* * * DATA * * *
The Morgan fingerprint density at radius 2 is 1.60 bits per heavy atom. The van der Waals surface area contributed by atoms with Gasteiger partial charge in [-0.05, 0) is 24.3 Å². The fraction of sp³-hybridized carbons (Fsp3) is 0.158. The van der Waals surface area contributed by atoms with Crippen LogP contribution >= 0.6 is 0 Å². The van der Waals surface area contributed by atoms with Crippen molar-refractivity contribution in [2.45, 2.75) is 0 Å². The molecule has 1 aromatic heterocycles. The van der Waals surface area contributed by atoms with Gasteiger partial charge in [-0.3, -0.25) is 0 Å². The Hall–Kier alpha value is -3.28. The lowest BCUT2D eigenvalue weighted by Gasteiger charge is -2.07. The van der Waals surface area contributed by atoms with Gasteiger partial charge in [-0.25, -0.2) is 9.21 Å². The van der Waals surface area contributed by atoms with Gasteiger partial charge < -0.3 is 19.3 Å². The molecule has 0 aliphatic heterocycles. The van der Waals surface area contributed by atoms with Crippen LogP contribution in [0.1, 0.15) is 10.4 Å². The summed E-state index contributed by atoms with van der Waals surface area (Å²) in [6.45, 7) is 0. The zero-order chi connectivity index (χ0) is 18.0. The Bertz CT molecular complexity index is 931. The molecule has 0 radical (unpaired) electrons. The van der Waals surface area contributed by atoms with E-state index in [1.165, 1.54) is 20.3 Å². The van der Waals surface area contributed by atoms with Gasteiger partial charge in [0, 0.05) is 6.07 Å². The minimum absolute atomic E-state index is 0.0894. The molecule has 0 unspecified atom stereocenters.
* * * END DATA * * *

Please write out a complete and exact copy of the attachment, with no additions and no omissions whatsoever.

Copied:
The Morgan fingerprint density at radius 2 is 1.60 bits per heavy atom. The van der Waals surface area contributed by atoms with Gasteiger partial charge in [-0.05, 0) is 24.3 Å². The fraction of sp³-hybridized carbons (Fsp3) is 0.158. The van der Waals surface area contributed by atoms with Crippen LogP contribution >= 0.6 is 0 Å². The van der Waals surface area contributed by atoms with Crippen molar-refractivity contribution in [2.45, 2.75) is 0 Å². The molecule has 1 aromatic heterocycles. The van der Waals surface area contributed by atoms with Gasteiger partial charge in [-0.3, -0.25) is 0 Å². The Hall–Kier alpha value is -3.28. The lowest BCUT2D eigenvalue weighted by Gasteiger charge is -2.07. The van der Waals surface area contributed by atoms with Gasteiger partial charge in [-0.25, -0.2) is 9.21 Å². The van der Waals surface area contributed by atoms with Gasteiger partial charge < -0.3 is 19.3 Å². The molecule has 0 aliphatic heterocycles. The van der Waals surface area contributed by atoms with Crippen LogP contribution in [0.1, 0.15) is 10.4 Å². The summed E-state index contributed by atoms with van der Waals surface area (Å²) in [6.45, 7) is 0. The zero-order chi connectivity index (χ0) is 18.0. The Bertz CT molecular complexity index is 931. The molecule has 0 radical (unpaired) electrons. The van der Waals surface area contributed by atoms with E-state index in [1.165, 1.54) is 20.3 Å². The van der Waals surface area contributed by atoms with Gasteiger partial charge in [0, 0.05) is 6.07 Å². The minimum absolute atomic E-state index is 0.0894. The molecule has 0 unspecified atom stereocenters.